By Megan Daley.
We communicate with a computer through coding (or programming) and it is important we give children the opportunity to learn to read and write code, just as we do with music, dance and sport.
Not all children will be musicians or athletes but the experience of these activities helps in developing a well-rounded child and the skills they develop stay with them through life.
There are many children for whom coding is a passion and they may want to further develop skills in computer science. Text coding (or programming) can be quite complex for younger students to grasp, but with a visual programming language such as Scratch or Blockly students can learn to write code and then progress onto text-based programming like Java or Python.
When students are learning to code either through online programs or with devices like robots, they are developing skills in tinkering (playing and inventing), creating (by designing and making), debugging (ﬁnding and ﬁxing), persevering, risk-taking and collaborating.
Computers touch our lives in so many ways, from movies to medicine, education to entertainment, gaming to government, construction to commerce. It was just a few centuries ago when only the elite and religious could communicate through writing and reading.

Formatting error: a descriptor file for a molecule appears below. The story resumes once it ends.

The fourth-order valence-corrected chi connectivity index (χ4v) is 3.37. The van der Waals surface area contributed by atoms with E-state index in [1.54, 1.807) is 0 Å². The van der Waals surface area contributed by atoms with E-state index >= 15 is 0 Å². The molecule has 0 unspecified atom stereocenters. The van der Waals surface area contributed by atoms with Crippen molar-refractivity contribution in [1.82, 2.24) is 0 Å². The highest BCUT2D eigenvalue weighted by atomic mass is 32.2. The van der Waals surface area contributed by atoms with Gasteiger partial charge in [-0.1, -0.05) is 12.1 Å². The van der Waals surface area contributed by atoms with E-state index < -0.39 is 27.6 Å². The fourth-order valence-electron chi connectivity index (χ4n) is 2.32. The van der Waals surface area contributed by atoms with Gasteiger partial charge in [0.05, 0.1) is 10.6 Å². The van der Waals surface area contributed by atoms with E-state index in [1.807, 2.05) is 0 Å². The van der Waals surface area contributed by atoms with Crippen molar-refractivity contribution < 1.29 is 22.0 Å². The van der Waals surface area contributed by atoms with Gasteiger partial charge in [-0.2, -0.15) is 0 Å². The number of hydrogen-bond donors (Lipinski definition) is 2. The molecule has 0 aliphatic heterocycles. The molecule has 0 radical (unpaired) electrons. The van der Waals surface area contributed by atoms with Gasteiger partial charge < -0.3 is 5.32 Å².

With computers dominating nearly every aspect of our lives, it is vital we have students who can create and instruct these digital technologies using coding skills. This 'new literacy' of coding enables students to not just use digital technologies, but to read, comprehend and create them.
Computational thinking and coding books for beginners and young readers
- Hello Ruby: Adventures in coding (and others in the series) by Linda Liukas (Pufﬁn Books, 2016)
- Ada Byron Lovelace and the Thinking Machine by Laurie Wallmark, illustrated by April Chu (Creston Books, 2015)
- If I Were a Wizard by Paul Hamilton, illustrated by Simon Howe (Paul Hamilton, 2017)
- Lift-the-Flap Coding and Computers (and others in the series) by Rosie Dickins, illustrated by Shaw Nielsen (Usborne, 2015)
- Beginner's Guide to Coding by Marc Scott, illustrated by Mick Marston (Bloomsbury, 2016)
- Computational Fairy Tales (and others in the series) by Jeremy Kubica (CreateSpace, 2012)
- DK Coding Workbooks by DK and Jon Woodcock (Dorling Kindersley, 2015)
- HTML for Babies (and others in series) by John Vanden-Heuvel (Sterling Children's Books, 2016)
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Excerpt from 'Raising Readers: How to nurture a child's love of books' by Megan Daley (UQP, RRP $27.95).